This module is codenamed LOGGER by the threat. After decryption, the beginning of the module’s raw data looks like this (compressed):

blog-2-image-1.jpg

To avoid downloading the module each time Clampi runs, it is stored in the registry (in an encrypted form) in a value named “Mxx”, where “xx” is a zero-based number...

Peter Coogan | 07 Oct 2009 21:00:54 GMT

We thought it might be interesting to provide some additional information on the Butterfly bot kit, following our blog published last week entitled The Mariposa Butterfly. We posted that blog in response to a report that half of the Fortune 100 companies have been compromised by a botnet dubbed Mariposa (Spanish for "butterfly"). The Butterfly bot kit's creator, known as Iserdo, markets the following features of the bot kit in the user manual supplied with the kit (the below snippet is taken directly from the user manual):

a) Features of bot base

1. Polymorphic code and strings
    code related to bot functionality is encoded
    everytime with different key, same goes for
    strings
2. Installation into hidden location
    installs into location where it is impossible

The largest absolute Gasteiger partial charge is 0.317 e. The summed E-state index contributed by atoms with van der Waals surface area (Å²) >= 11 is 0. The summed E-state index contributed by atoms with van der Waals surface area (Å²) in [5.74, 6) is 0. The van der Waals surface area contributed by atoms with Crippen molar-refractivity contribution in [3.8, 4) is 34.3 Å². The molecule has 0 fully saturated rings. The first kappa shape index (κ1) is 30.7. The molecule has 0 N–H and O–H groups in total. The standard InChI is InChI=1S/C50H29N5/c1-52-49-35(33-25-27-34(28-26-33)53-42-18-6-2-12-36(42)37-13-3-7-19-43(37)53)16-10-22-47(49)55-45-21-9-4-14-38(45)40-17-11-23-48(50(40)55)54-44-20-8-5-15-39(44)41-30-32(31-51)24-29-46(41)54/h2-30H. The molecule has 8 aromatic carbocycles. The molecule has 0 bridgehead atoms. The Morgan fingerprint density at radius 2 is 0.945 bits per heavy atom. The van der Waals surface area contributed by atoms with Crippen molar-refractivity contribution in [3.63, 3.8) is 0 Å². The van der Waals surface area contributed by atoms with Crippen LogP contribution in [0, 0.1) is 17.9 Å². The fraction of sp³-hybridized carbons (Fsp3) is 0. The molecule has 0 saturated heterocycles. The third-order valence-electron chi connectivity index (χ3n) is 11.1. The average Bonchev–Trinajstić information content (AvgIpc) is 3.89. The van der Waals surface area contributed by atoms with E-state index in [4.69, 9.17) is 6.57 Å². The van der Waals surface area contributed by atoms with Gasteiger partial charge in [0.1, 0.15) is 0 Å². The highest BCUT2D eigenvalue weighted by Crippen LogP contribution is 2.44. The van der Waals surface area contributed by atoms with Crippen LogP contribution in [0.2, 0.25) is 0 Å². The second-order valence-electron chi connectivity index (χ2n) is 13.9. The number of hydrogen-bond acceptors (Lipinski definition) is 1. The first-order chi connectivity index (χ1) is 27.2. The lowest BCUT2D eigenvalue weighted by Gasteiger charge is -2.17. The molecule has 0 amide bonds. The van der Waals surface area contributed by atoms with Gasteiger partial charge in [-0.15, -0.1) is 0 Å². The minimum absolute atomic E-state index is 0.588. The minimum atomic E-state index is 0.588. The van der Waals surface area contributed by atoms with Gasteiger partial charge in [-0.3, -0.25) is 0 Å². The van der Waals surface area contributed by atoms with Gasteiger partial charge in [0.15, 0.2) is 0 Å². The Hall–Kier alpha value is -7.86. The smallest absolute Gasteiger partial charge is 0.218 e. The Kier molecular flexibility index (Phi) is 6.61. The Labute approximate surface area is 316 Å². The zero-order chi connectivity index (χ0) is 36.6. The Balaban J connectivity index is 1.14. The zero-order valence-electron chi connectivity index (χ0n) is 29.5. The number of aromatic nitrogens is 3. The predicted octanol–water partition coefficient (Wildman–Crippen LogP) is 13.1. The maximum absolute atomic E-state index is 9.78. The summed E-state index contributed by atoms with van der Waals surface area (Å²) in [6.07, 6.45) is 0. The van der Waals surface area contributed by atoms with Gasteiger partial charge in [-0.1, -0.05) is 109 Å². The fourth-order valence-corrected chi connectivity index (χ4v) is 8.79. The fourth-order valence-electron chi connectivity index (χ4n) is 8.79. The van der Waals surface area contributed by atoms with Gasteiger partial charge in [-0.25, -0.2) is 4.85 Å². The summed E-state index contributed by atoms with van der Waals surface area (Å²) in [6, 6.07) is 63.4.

to access with...
Nicolas Falliere | 06 Oct 2009 15:45:37 GMT

Trojan.Clampi is one of the hottest malware around, and as such, received a fair amount of media coverage, as well as technical reports describing some of its functionalities. As part of our ongoing blog series, we will be discussing interesting and rarely presented aspects of Clampi. Today, we’ll introduce an important aspect of Clampi: the network communication.

First of all, if you’re not familiar with this malware already, Clampi is a Trojan horse whose main purpose is to steal private information: user passwords, login credentials, software licenses, credit card numbers, bank account information, etc. Note that Clampi’s operations are performed by helper modules, downloaded by the main executable, and stored in the Windows registry.

Once the threat is installed on a computer, it connects to one of the gateway servers listed in the registry value “GatesList...

John McDonald | 01 Oct 2009 14:12:07 GMT